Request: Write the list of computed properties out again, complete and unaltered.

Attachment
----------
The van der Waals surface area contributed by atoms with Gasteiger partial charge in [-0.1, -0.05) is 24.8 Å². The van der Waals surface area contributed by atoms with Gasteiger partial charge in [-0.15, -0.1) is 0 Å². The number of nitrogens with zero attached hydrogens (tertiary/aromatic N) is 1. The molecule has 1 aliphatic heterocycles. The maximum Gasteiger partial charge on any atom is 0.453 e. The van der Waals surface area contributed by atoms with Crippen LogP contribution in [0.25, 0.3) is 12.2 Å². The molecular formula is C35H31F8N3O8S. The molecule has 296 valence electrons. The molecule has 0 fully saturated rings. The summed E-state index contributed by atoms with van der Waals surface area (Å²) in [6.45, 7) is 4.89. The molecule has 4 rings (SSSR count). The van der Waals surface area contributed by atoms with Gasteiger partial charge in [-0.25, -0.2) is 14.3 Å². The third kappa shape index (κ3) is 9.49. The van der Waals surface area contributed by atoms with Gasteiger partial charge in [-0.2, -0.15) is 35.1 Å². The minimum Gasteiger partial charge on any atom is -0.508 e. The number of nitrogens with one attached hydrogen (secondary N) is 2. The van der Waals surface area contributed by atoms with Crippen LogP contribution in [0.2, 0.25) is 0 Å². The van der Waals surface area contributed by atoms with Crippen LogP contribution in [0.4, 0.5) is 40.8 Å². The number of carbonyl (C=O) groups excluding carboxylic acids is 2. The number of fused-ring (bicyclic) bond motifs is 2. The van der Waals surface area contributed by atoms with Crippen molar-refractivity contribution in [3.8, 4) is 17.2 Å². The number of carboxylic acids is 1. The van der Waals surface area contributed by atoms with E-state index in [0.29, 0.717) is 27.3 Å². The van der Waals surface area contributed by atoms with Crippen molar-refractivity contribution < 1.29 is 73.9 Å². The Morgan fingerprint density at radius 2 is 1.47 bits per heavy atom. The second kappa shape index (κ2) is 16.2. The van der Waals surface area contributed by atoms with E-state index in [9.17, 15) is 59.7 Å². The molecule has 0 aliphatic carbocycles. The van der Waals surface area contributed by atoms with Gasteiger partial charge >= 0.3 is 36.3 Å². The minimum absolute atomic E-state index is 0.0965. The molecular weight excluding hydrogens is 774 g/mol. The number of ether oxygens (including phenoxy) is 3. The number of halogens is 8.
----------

The van der Waals surface area contributed by atoms with Gasteiger partial charge in [-0.1, -0.05) is 24.8 Å². The van der Waals surface area contributed by atoms with Gasteiger partial charge in [-0.15, -0.1) is 0 Å². The number of nitrogens with zero attached hydrogens (tertiary/aromatic N) is 1. The molecule has 1 aliphatic heterocycles. The maximum Gasteiger partial charge on any atom is 0.453 e. The van der Waals surface area contributed by atoms with Crippen LogP contribution in [0.25, 0.3) is 12.2 Å². The molecular formula is C35H31F8N3O8S. The molecule has 296 valence electrons. The molecule has 0 fully saturated rings. The summed E-state index contributed by atoms with van der Waals surface area (Å²) in [6.45, 7) is 4.89. The molecule has 4 rings (SSSR count). The van der Waals surface area contributed by atoms with Gasteiger partial charge in [-0.25, -0.2) is 14.3 Å². The third kappa shape index (κ3) is 9.49. The van der Waals surface area contributed by atoms with Gasteiger partial charge in [-0.2, -0.15) is 35.1 Å². The minimum Gasteiger partial charge on any atom is -0.508 e. The number of nitrogens with one attached hydrogen (secondary N) is 2. The van der Waals surface area contributed by atoms with Crippen LogP contribution in [0.2, 0.25) is 0 Å². The van der Waals surface area contributed by atoms with Crippen LogP contribution in [0.4, 0.5) is 40.8 Å². The number of carbonyl (C=O) groups excluding carboxylic acids is 2. The number of fused-ring (bicyclic) bond motifs is 2. The van der Waals surface area contributed by atoms with Crippen molar-refractivity contribution in [3.8, 4) is 17.2 Å². The number of carboxylic acids is 1. The van der Waals surface area contributed by atoms with E-state index in [0.29, 0.717) is 27.3 Å². The van der Waals surface area contributed by atoms with Crippen molar-refractivity contribution < 1.29 is 73.9 Å². The Morgan fingerprint density at radius 2 is 1.47 bits per heavy atom. The second kappa shape index (κ2) is 16.2. The van der Waals surface area contributed by atoms with E-state index in [9.17, 15) is 59.7 Å². The molecule has 0 aliphatic carbocycles. The van der Waals surface area contributed by atoms with Gasteiger partial charge >= 0.3 is 36.3 Å². The minimum absolute atomic E-state index is 0.0965. The molecular weight excluding hydrogens is 774 g/mol. The number of ether oxygens (including phenoxy) is 3. The number of halogens is 8.